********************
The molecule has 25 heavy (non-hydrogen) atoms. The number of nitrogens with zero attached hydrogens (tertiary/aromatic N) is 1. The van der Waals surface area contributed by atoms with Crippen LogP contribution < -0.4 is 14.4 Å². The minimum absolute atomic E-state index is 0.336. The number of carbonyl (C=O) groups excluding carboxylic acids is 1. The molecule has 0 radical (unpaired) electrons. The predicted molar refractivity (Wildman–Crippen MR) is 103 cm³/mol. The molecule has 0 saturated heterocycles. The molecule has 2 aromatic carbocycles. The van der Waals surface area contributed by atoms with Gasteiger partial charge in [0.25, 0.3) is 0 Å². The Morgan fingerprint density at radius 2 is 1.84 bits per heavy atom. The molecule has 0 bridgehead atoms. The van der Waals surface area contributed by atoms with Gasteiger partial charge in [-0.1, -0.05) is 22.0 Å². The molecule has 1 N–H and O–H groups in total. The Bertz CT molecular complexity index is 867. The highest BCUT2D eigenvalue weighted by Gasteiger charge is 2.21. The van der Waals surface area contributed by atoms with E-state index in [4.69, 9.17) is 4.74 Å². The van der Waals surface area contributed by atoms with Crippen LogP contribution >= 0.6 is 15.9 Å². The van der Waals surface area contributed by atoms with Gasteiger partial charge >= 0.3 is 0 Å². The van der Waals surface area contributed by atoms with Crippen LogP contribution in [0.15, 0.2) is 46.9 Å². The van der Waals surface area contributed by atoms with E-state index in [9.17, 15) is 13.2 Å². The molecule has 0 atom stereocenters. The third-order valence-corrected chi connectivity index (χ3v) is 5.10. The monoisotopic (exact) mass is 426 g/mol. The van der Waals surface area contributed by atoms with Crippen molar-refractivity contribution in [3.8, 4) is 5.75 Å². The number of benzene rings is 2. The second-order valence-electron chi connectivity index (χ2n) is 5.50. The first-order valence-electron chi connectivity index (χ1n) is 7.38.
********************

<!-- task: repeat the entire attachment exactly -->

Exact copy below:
The molecule has 25 heavy (non-hydrogen) atoms. The number of nitrogens with zero attached hydrogens (tertiary/aromatic N) is 1. The van der Waals surface area contributed by atoms with Crippen LogP contribution < -0.4 is 14.4 Å². The minimum absolute atomic E-state index is 0.336. The number of carbonyl (C=O) groups excluding carboxylic acids is 1. The molecule has 0 radical (unpaired) electrons. The predicted molar refractivity (Wildman–Crippen MR) is 103 cm³/mol. The molecule has 0 saturated heterocycles. The molecule has 2 aromatic carbocycles. The van der Waals surface area contributed by atoms with Gasteiger partial charge in [0.25, 0.3) is 0 Å². The Morgan fingerprint density at radius 2 is 1.84 bits per heavy atom. The molecule has 0 bridgehead atoms. The van der Waals surface area contributed by atoms with Gasteiger partial charge in [-0.1, -0.05) is 22.0 Å². The molecule has 1 N–H and O–H groups in total. The Bertz CT molecular complexity index is 867. The highest BCUT2D eigenvalue weighted by Gasteiger charge is 2.21. The van der Waals surface area contributed by atoms with E-state index in [4.69, 9.17) is 4.74 Å². The van der Waals surface area contributed by atoms with Crippen LogP contribution >= 0.6 is 15.9 Å². The van der Waals surface area contributed by atoms with Gasteiger partial charge >= 0.3 is 0 Å². The van der Waals surface area contributed by atoms with Crippen LogP contribution in [0.15, 0.2) is 46.9 Å². The van der Waals surface area contributed by atoms with E-state index in [9.17, 15) is 13.2 Å². The molecule has 0 atom stereocenters. The third-order valence-corrected chi connectivity index (χ3v) is 5.10. The monoisotopic (exact) mass is 426 g/mol. The van der Waals surface area contributed by atoms with Crippen molar-refractivity contribution in [3.8, 4) is 5.75 Å². The number of benzene rings is 2. The second-order valence-electron chi connectivity index (χ2n) is 5.50. The first-order valence-electron chi connectivity index (χ1n) is 7.38.